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Reviews

Data science offers an unparalleled opportunity to identify new insights into many aspects of human life with recent advances in health care. Using data science in digital health raises significant challenges regarding data privacy, transparency, and trustworthiness. Recent regulations enforce the need for a clear legal basis for collecting, processing, and sharing data, for example, the European Union’s General Data Protection Regulation (2016) and the United Kingdom’s Data Protection Act (2018). For health care providers, legal use of the electronic health record (EHR) is permitted only in clinical care cases. Any other use of the data requires thoughtful considerations of the legal context and direct patient consent. Identifiable personal and sensitive information must be sufficiently anonymized. Raw data are commonly anonymized to be used for research purposes, with risk assessment for reidentification and utility. Although health care organizations have internal policies defined for information governance, there is a significant lack of practical tools and intuitive guidance about the use of data for research and modeling. Off-the-shelf data anonymization tools are developed frequently, but privacy-related functionalities are often incomparable with regard to use in different problem domains. In addition, tools to support measuring the risk of the anonymized data with regard to reidentification against the usefulness of the data exist, but there are question marks over their efficacy.

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Machine Learning

Myocardial injury after noncardiac surgery (MINS) is associated with increased postoperative mortality, but the relevant perioperative factors that contribute to the mortality of patients with MINS have not been fully evaluated.

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Electronic Health Records

Since the creation of the problem-oriented medical record, the building of problem lists has been the focus of many studies. To date, this issue is not well resolved, and building an appropriate contextualized problem list is still a challenge.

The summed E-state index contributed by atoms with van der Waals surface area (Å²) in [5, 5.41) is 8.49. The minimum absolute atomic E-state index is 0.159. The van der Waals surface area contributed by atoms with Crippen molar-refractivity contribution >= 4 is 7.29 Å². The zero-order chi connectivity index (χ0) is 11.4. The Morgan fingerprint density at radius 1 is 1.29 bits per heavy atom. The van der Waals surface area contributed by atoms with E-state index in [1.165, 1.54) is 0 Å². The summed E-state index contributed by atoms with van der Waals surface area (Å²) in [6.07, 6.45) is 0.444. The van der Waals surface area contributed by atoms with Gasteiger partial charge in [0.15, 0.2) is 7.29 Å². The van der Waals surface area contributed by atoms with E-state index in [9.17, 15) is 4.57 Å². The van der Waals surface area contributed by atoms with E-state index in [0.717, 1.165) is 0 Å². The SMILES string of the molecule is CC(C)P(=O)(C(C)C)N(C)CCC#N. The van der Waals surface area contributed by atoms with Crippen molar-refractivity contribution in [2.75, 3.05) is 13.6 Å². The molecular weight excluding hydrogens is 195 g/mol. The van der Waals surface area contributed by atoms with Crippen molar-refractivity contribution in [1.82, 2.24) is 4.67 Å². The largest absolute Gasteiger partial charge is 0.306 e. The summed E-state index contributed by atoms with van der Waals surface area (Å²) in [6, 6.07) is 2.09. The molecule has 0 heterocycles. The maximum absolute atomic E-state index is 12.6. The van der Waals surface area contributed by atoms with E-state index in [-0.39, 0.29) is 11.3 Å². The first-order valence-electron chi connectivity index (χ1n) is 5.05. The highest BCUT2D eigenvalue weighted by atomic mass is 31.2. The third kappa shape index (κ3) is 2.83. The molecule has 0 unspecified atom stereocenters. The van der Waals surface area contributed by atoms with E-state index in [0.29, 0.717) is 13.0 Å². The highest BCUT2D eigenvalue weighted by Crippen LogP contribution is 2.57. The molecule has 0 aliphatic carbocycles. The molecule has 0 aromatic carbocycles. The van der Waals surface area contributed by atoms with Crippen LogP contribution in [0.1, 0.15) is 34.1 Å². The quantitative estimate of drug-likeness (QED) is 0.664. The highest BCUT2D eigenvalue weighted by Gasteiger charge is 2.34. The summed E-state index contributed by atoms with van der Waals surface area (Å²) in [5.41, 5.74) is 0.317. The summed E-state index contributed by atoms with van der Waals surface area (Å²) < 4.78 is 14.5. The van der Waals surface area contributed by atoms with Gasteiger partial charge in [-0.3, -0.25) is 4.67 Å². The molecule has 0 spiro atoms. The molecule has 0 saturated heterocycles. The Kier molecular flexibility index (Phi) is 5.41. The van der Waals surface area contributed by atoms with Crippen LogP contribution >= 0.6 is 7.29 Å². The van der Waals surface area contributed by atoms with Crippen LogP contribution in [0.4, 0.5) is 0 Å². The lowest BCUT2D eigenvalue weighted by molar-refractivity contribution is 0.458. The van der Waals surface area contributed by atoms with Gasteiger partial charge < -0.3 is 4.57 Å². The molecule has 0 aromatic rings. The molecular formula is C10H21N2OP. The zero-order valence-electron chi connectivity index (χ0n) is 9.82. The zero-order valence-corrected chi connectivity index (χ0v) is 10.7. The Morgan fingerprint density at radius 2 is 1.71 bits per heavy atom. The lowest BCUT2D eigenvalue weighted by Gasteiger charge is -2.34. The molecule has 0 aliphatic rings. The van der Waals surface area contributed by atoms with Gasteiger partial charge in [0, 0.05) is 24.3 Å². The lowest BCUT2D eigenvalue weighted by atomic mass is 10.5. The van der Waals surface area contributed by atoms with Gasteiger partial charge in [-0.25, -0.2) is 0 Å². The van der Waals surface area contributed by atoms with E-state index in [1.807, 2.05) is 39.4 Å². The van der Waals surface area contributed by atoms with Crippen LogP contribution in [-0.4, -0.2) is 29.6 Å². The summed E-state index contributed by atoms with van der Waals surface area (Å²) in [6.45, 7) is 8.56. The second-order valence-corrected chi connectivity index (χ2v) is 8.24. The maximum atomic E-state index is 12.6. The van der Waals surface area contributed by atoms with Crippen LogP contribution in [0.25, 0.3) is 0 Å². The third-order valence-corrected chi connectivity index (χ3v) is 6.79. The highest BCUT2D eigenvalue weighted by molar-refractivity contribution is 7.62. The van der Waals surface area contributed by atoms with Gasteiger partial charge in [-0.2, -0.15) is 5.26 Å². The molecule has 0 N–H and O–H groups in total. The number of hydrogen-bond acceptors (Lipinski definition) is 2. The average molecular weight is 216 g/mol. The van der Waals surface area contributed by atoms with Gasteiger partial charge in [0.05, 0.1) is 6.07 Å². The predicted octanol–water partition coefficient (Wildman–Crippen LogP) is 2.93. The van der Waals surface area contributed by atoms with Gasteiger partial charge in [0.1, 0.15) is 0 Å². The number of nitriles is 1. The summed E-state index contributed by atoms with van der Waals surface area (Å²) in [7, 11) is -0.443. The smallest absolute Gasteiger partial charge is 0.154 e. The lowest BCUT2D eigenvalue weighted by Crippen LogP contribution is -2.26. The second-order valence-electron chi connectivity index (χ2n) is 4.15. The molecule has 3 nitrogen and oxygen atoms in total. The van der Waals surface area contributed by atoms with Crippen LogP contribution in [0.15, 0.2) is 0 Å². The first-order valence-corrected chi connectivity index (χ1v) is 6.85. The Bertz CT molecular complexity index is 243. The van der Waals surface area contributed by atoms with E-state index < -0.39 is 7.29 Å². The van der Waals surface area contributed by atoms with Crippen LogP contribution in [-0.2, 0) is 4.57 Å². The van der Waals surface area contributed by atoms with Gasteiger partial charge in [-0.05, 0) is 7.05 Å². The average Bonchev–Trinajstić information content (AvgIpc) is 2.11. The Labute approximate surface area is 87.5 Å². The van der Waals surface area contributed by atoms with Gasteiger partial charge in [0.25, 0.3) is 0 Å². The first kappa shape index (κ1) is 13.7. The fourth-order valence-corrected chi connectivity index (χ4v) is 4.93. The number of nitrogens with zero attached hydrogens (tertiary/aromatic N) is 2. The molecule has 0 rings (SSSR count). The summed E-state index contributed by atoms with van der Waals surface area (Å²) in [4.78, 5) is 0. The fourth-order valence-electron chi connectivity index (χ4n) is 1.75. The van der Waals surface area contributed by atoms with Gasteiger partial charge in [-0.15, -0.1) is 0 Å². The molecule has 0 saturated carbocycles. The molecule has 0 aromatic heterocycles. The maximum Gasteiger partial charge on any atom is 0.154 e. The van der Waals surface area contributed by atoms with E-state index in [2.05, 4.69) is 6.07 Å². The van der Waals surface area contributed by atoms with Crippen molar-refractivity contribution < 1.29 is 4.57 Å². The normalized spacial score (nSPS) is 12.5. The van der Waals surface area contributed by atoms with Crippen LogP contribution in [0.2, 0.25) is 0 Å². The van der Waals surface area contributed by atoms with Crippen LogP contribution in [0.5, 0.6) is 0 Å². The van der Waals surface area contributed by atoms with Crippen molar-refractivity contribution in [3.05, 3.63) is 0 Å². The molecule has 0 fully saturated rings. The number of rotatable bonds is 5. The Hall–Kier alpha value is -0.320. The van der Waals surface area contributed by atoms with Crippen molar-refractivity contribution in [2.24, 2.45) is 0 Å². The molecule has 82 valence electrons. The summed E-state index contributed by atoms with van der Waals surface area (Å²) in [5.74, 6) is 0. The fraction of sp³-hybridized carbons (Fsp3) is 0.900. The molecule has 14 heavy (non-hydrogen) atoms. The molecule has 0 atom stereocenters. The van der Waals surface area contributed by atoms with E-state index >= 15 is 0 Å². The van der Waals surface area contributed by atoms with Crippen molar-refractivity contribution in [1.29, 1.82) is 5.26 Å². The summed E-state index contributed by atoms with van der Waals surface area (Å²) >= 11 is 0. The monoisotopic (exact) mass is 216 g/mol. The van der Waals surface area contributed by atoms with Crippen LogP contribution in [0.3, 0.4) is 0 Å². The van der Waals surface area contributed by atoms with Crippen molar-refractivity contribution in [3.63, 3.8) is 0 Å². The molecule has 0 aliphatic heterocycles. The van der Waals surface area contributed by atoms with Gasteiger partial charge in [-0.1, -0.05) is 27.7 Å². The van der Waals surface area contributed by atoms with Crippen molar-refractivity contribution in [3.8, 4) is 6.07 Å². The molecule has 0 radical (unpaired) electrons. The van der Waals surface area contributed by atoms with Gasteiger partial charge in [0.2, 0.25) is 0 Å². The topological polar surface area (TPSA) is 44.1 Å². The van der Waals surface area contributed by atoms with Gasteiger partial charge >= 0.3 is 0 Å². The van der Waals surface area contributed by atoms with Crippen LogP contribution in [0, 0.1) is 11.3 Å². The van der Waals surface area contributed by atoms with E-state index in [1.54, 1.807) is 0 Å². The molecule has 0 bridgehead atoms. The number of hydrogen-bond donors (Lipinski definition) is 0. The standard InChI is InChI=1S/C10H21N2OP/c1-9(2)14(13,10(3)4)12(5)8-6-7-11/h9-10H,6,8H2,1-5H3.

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Tools, Programs and Algorithms

Extraction of line-of-therapy (LOT) information from electronic health record and claims data is essential for determining longitudinal changes in systemic anticancer therapy in real-world clinical settings.

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Ontologies, Classifications, and Coding

Medical information management for stroke patients is currently a very time-consuming endeavor. There are clear guidelines and procedures to treat patients having acute stroke, but it is not known how well these established practices are reflected in patient documentation.

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Big Data

Social media has become an established platform for individuals to discuss and debate various subjects, including vaccination. With growing conversations on the web and less than desired maternal vaccination uptake rates, these conversations could provide useful insights to inform future interventions. However, owing to the volume of web-based posts, manual annotation and analysis are difficult and time consuming. Automated processes for this type of analysis, such as natural language processing, have faced challenges in extracting complex stances such as attitudes toward vaccination from large amounts of text.

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Machine Learning

Linguistic accessibility has an important impact on the reception and utilization of translated health resources among multicultural and multilingual populations. Linguistic understandability of health translation has been understudied.